The silence is golden. Well it’s pure turquoise actually, pierced only by the tiny far off songs of birds. The boat is still. The air is still. It’s Saturday morning in an unnamed bay on the lee shore of Eleuthera. Shiloh’s anchor is perched and dug in only slightly on a huge undersea rock. For now it’s holding and all is calm.
Yesterday we arrived here and familiarized ourselves with the unyielding inhospitable coral dotted shale that poses as soft sand. In squalls we tried and tried to drop anchor but found it only bounced and dragged along the surface. At the end of our patience the anchor suddenly held. Hard. I dived the clear cool water to confirm it was in. Barely. We prayed for low winds.
We’ve got that. Sweat trickles down my temples. It’s 9 am.
Last night we navigated the rocky unwelcoming shore, leaping up on green slime, pants wet, shoes thrown ashore, while the boys tried to keep the dinghy from being chewed by the rocks from below. Then they tied it out and waded in. A cruiser’s arrival to the party.
Up the hill at the Buttonwood Reserve, we met the wedding party and the blow up doll from the previous night’s stag. Given our own box of wine and red solo cups, started the night off right.
Music, languages from around the world. Noise. After a golf cart ride across the private undeveloped lands and a visit to the ocean side we arrived back and joined the school bus. Lots more noise.
As we danced in the streets and digested chicken and rice (welcome back to the islands!), I pondered what it meant to be here. From Miami it’s been a two week journey. Ten hour sailing days broken by days of engine repair and frustration, grocery shopping, laundry and a bit of rest. It’s typical. Makes a quick flight sound like a piece of cake.
|Engine repairs in exotic places|
|Chub Cay Club - a stop en route|
|The exotic places...|
|Finding a beer at a local bar - Chub Cay|
But this is not a ‘trip’. Not in that ‘get-away-or-to-an-event’ kind of way.
Last night we were explaining our ‘lifestyle’ to some American landlubbers holidaying at the fish fry. They were very curious and animated and said they’d love to do the same ‘one day’. Then as they left us they said “Enjoy your trip!”. Oh well. It’s difficult to find a point of reference. What we do is odd. It doesn’t fit in a box. It doesn’t follow the prescribed life of work - get paid – get a well deserved holiday – go back to work. We’ve been out here three years now. When will our ‘trip’ become something else?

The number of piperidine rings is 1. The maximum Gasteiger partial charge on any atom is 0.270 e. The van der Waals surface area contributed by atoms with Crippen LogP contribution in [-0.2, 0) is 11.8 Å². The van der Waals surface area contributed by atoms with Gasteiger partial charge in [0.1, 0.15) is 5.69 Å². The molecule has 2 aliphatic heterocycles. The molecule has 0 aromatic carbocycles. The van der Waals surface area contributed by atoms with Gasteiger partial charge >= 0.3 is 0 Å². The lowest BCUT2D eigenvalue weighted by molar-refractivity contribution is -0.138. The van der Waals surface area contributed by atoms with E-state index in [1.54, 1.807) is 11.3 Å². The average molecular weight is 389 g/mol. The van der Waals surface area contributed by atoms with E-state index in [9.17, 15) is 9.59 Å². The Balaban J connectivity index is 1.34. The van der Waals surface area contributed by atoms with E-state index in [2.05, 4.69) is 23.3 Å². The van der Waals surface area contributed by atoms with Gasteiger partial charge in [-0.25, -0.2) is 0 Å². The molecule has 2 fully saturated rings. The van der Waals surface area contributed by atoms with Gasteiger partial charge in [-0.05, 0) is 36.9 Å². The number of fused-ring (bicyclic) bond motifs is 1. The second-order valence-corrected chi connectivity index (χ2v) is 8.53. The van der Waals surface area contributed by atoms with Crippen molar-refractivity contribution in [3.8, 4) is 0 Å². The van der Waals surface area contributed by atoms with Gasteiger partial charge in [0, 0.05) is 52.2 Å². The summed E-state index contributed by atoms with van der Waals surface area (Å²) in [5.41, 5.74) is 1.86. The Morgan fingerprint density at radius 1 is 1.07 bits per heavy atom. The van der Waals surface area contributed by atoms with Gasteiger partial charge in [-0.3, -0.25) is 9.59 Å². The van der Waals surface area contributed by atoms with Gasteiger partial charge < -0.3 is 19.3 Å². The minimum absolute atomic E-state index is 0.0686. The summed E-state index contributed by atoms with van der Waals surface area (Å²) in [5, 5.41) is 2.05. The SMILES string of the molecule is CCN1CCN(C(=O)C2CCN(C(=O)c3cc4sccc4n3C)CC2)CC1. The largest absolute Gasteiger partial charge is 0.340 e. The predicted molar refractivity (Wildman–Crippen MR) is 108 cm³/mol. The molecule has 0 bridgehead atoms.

It’s true that it’s very difficult to make plans. This wedding has been a destination, a deadline looming for weeks and because the weather is our master and commander, we are helpless in a way land lubbers couldn’t possibly understand. We are now less than 200 miles from Miami but it has taken two full weeks and with that life experiences, good and bad.
But we are back in the Bahamas. And that means turquoise. And that makes me happy.
|Current Cut - pushing against 5 knots of current through a narrow cut -and THIS view|
|Did I mention turquoise?|
Tomorrow we will be at a barefoot wedding on the beach. We will sleep on clear water and count the coral heads below us under the full moon. We might wake to gale force winds and have to reanchor in the dark, in rain, after arriving back from an all day party. These things are sobering and at all times possible. But mornings like this make it all worthwhile.
The silence is golden. No city sounds, no rush to be anywhere. No slush and sleet and soul sucking cold. As the sweat trickles down my spine. Turquoise. YES.